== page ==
No one knows when we'll spot life on another world, but everyone knows how it will happen. An unmistakable signal will be picked up by one of the antennas constantly listening to the sky as part of the SETI (Search for Extraterrestrial Intelligence) project. Or perhaps one of the rovers tooling about Mars will uncover a colony of bacteria living in the damp soil below the surface. Or maybe, well, something will land here and say hello.
O.K., that last option may not be likely, but the other ones would be thrilling. Of course, the detection of extraterrestrial life need not be so direct and certainly not so dramatic to be one of the transcendent moments of human history. And astronomers have recently developed a new and nuanced way to conduct the hunt.
The more exoplanets the Kepler telescope and Earth-based observatories discover circling distant stars, the likelier it is that they will soon spot a (relatively) Earthlike world moving in a balmy, water-friendly orbit where life as we know it is possible. Even when such a planet is confirmed, however, the most the exobiologists would have to work with is a tiny spot of light. It's hard to imagine how anyone could get much information from a speck like that.
Hard for you and me, anyway. But astronomers tend to be a pretty clever lot, and a recent set of observations has proved just how clever: by looking at the moon, of all places, they've detected the presence of clouds, oceans and vegetation on Earth a technique that could work similarly well on planets in deep space.
What the astronomers were actually studying was earthshine that is, sunlight that has reflected off Earth, then bounced off the moon and back into ground-based telescopes on Earth. You can see earthshine whenever there's a new moon, faintly illuminating the lunar disk even when it's lost in shadow. The earthshine striking the moon is not pure sunlight that simply bounced from our world into space as if were ricocheting from a mirror. Rather, it becomes altered by having reflected off the Earth's clouds, oceans, land and atmosphere.
Michael Sterzik of the European Southern Observatory used the Very Large Telescope in Chile to study this phenomenon, analyzing the makeup of the light coming back to us from the moon. Some of those subtleties, he and his colleagues report in a recent issue of Nature, revealed the presence of molecular oxygen and methane in Earth's atmosphere. Those gases can't survive for long unless they're constantly replenished and life is one of the major replenishers. Sterzik and his colleagues also saw that some of the reflected sunlight showed signs that it had bounced off vegetation.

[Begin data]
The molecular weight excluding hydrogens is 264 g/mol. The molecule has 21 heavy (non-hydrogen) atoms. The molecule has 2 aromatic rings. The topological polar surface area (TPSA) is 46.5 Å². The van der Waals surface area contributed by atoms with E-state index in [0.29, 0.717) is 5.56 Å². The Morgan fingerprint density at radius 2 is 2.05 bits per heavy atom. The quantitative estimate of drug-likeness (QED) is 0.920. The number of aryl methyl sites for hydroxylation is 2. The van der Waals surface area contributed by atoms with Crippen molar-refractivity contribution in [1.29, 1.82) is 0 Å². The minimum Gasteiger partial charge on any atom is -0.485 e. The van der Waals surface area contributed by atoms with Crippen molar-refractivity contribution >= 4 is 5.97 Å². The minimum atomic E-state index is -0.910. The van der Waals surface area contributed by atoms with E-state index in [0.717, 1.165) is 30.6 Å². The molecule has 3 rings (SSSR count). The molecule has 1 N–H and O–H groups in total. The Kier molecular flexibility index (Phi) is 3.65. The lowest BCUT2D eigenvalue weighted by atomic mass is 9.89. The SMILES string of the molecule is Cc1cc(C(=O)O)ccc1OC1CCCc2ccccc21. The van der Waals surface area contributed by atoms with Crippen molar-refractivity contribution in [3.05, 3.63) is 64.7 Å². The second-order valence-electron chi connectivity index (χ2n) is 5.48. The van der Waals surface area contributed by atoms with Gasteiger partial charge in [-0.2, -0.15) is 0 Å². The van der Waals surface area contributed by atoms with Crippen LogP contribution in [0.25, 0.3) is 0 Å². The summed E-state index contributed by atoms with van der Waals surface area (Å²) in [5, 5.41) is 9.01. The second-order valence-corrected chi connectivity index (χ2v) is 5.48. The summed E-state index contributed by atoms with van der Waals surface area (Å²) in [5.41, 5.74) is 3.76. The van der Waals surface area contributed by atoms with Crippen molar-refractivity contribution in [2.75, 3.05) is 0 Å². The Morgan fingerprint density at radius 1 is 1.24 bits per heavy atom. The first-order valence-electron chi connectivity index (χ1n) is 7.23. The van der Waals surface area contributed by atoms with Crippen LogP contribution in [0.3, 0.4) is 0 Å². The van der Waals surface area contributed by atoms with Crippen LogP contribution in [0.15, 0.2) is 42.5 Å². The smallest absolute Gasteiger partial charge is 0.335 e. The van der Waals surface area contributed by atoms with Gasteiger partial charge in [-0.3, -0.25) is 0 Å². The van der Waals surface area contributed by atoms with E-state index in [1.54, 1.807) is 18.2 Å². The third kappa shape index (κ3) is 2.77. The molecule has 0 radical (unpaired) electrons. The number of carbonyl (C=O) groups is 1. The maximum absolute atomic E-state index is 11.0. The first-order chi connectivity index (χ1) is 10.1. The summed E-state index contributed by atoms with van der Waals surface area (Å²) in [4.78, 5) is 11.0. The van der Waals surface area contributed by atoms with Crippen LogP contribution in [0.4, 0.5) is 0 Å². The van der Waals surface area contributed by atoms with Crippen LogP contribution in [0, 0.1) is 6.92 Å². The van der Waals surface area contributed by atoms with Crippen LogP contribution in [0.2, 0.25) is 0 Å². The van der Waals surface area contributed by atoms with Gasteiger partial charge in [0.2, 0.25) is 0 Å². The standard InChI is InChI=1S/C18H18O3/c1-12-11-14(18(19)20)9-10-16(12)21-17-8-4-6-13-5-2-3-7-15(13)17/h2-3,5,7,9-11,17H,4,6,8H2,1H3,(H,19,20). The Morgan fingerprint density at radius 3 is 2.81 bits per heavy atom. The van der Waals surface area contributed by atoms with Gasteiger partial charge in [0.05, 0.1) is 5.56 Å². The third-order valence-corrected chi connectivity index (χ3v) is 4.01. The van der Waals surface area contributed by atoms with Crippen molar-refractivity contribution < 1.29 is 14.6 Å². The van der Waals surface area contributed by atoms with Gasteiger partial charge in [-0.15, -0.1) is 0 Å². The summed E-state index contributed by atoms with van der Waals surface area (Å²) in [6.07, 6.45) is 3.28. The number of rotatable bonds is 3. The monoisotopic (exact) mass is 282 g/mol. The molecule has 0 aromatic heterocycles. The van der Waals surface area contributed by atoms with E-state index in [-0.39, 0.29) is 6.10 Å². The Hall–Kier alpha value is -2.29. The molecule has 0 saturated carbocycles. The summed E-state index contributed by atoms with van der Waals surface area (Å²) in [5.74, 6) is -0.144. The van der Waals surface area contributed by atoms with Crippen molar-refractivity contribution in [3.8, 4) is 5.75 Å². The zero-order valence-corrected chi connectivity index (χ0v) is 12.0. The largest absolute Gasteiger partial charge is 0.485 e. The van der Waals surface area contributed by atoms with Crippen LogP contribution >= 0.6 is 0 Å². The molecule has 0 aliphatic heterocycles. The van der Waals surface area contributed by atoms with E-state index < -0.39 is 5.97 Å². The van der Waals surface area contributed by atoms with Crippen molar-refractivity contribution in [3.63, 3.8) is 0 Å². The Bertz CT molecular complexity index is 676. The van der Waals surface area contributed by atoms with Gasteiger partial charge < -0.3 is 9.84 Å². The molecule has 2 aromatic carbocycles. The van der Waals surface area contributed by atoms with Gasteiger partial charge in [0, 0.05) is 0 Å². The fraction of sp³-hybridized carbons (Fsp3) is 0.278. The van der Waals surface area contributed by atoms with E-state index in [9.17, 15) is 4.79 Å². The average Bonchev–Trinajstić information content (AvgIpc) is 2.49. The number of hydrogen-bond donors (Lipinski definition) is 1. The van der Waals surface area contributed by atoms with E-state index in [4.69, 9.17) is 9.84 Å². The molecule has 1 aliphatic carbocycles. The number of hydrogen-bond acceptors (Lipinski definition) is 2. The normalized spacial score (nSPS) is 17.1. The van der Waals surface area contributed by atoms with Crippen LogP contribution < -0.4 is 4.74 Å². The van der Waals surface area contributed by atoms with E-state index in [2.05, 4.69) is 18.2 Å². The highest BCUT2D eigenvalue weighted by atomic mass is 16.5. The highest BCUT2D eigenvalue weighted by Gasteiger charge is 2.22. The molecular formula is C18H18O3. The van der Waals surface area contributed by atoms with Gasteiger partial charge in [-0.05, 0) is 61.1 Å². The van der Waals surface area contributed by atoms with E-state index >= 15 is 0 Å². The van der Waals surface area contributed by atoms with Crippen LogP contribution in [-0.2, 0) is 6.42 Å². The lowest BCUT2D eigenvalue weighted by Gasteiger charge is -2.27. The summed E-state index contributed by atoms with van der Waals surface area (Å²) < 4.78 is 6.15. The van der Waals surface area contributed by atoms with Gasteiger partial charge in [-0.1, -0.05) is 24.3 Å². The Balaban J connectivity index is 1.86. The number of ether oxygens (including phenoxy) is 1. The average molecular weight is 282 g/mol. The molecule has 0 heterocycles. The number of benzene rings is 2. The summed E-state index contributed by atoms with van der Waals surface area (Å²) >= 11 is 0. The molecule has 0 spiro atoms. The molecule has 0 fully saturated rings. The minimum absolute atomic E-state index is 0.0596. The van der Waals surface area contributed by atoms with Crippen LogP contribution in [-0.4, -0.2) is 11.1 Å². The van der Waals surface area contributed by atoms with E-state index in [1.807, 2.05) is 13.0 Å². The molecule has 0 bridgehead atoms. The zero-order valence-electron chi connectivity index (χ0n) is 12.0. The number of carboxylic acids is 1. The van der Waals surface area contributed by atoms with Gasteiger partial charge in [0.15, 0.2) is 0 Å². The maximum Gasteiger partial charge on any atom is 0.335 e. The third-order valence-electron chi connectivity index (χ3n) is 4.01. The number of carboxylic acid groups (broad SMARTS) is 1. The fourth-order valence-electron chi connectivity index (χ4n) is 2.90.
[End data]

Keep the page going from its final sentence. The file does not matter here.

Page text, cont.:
The astronomers also looked at polarization a change in the way light waves vibrate. To drastically oversimplify, imagine holding one end of a jump rope that's tied at the other end to a doorknob. If you shake your end vigorously side to side, you'll create waves that are horizontal, parallel to the floor. If you shake it up and down, the waves will be vertical, parallel to the walls. Light waves from the sun vibrate in all directions, but when they bounce off the planet's surface or off water molecules in Earth's atmosphere, they get shuffled preferentially into some planes of vibration.
By looking at how the reflected light was polarized, the astronomers could see what percentage of Earth (the side facing the moon at the time, anyway) was water, how much was plant matter and how much was clouds. Presumably, as Earth rotated, they could have watched these percentages change as different faces of our home planet entered the moon's view.
The idea of using earthshine this way is not entirely new. With the help of the moon, an Australian astronomer named Sally Langford effectively discovered Africa, using what amounted to an amateur telescope to watch how the brightness of the light reflecting back to us brightened when the Indian Ocean was facing the moon and dimmed when the African land mass replaced it.
In the case of an exoplanet, we would not have to rely on one of its moons to reflect its light and throw it our way. Studying the wavelengths and polarization of the planet directly would be sufficient. But we would not know what to look for or how to measure it if we hadn't been able to prove and practice the technique with the one world we know that has life and its little moon that has none.